Dallas Morning News - At a heated town hall meeting in May, Caroline Kim stood in front of city leaders and some of the highest-ranking officers at the Dallas Police Department and called on them to do more to keep the Asian American community safe.
Just a few days before, a man who later shared with police investigators that he had racist delusions about Asian Americans targeted a hair salon in Dallas’ Koreatown, a neighborhood that Kim’s family has contributed to for more than two decades.
“If you are truly representing us in this neighborhood, if you’re truly here to help our safety, we need you to recognize and know the leaders in this community, you need to know who the small-business owners are, and you need to ask us if we see something and you need to help us find resources proactively,” Kim said.
Dallas police Chief Eddie García initially said no evidence showed the shooting was a hate crime, a move that caught the ire of many local Asian American advocates. He reversed course after evidence surfaced that the van used in the shooting matched the description of a suspect vehicle in at least two other incidents.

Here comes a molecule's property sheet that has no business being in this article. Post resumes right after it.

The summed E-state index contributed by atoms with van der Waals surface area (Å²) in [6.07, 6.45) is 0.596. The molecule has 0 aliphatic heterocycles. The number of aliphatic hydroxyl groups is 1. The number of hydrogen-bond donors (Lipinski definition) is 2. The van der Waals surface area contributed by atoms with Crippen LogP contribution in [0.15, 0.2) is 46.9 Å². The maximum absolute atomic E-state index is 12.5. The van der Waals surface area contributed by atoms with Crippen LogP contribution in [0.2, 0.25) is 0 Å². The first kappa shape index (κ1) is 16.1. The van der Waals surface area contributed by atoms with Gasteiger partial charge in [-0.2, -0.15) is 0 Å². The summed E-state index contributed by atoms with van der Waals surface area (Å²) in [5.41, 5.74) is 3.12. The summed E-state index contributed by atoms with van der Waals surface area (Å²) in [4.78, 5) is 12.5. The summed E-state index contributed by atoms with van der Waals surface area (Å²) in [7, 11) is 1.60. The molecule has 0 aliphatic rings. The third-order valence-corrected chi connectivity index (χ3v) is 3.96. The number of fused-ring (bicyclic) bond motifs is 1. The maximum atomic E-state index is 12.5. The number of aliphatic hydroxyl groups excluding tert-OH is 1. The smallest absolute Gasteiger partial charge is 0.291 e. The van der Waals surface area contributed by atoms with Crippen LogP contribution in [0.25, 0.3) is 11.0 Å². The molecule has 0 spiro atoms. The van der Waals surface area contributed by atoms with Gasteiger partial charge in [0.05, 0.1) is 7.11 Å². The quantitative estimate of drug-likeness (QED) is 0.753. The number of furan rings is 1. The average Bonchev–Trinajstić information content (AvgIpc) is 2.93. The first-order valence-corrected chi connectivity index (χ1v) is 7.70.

At the time of the town hall meeting, García recognized the rise in anti-Asian hate incidents reported across the country, but contended that it was too early to say whether the trend had reached North Texas. Recent data from Dallas police, however, shows a dramatic increase in hate crimes.
Kristin Lowman, a Dallas police spokeswoman, said there were 17 total hate crime incidents in 2021 that affected 19 victims, as some incidents have multiple victims. This year so far, there have been 27 incidents and 38 victims linked to hate crimes. Those are the crimes that were reported and vetted by police to be prosecuted as hate crimes.
But more incidents were reported to police as hate crimes. Between January to October last year, Dallas police investigated 14 potential hate crime offenses, according to department data. In the same time span this year, there were 39 possible hate crime offenses, according to the department, and 15 were related to anti-Asian and Pacific Islander incidents.
Police say their efforts to educate and improve communication with the community contributed to the increase in reported hate crimes, but they stopped short of recognizing the spike as part of a trend that has been seen across the country in the past two years.
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